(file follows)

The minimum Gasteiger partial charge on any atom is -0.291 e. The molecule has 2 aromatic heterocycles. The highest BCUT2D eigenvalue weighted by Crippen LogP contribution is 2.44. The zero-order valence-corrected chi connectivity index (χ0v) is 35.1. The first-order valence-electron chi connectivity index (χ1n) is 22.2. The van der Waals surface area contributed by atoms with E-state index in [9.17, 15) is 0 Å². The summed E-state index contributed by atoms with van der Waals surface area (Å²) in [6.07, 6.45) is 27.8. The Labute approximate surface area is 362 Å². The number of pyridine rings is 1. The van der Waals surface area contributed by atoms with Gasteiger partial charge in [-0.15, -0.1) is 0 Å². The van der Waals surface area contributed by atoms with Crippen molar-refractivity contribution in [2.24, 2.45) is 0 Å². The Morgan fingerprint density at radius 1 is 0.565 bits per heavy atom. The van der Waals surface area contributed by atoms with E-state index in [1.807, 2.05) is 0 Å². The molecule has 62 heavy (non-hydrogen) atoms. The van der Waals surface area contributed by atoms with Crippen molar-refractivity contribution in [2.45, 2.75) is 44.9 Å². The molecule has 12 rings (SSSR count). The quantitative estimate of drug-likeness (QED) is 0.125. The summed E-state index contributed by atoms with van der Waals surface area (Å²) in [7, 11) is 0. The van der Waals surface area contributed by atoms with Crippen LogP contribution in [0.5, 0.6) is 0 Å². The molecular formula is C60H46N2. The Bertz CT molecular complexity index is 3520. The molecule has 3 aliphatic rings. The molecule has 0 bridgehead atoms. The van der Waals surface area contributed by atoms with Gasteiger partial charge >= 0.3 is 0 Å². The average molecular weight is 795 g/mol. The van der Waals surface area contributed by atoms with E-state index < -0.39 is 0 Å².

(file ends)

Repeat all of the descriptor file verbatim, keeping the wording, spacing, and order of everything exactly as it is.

The minimum Gasteiger partial charge on any atom is -0.291 e. The molecule has 2 aromatic heterocycles. The highest BCUT2D eigenvalue weighted by Crippen LogP contribution is 2.44. The zero-order valence-corrected chi connectivity index (χ0v) is 35.1. The first-order valence-electron chi connectivity index (χ1n) is 22.2. The van der Waals surface area contributed by atoms with E-state index in [9.17, 15) is 0 Å². The summed E-state index contributed by atoms with van der Waals surface area (Å²) in [6.07, 6.45) is 27.8. The Labute approximate surface area is 362 Å². The number of pyridine rings is 1. The van der Waals surface area contributed by atoms with Gasteiger partial charge in [-0.15, -0.1) is 0 Å². The van der Waals surface area contributed by atoms with Crippen molar-refractivity contribution in [2.24, 2.45) is 0 Å². The Morgan fingerprint density at radius 1 is 0.565 bits per heavy atom. The van der Waals surface area contributed by atoms with E-state index in [1.807, 2.05) is 0 Å². The molecule has 62 heavy (non-hydrogen) atoms. The van der Waals surface area contributed by atoms with Crippen molar-refractivity contribution in [2.45, 2.75) is 44.9 Å². The molecule has 12 rings (SSSR count). The quantitative estimate of drug-likeness (QED) is 0.125. The summed E-state index contributed by atoms with van der Waals surface area (Å²) in [7, 11) is 0. The van der Waals surface area contributed by atoms with Crippen LogP contribution in [0.5, 0.6) is 0 Å². The molecular formula is C60H46N2. The Bertz CT molecular complexity index is 3520. The molecule has 3 aliphatic rings. The molecule has 0 bridgehead atoms. The van der Waals surface area contributed by atoms with Gasteiger partial charge >= 0.3 is 0 Å². The average molecular weight is 795 g/mol. The van der Waals surface area contributed by atoms with E-state index < -0.39 is 0 Å².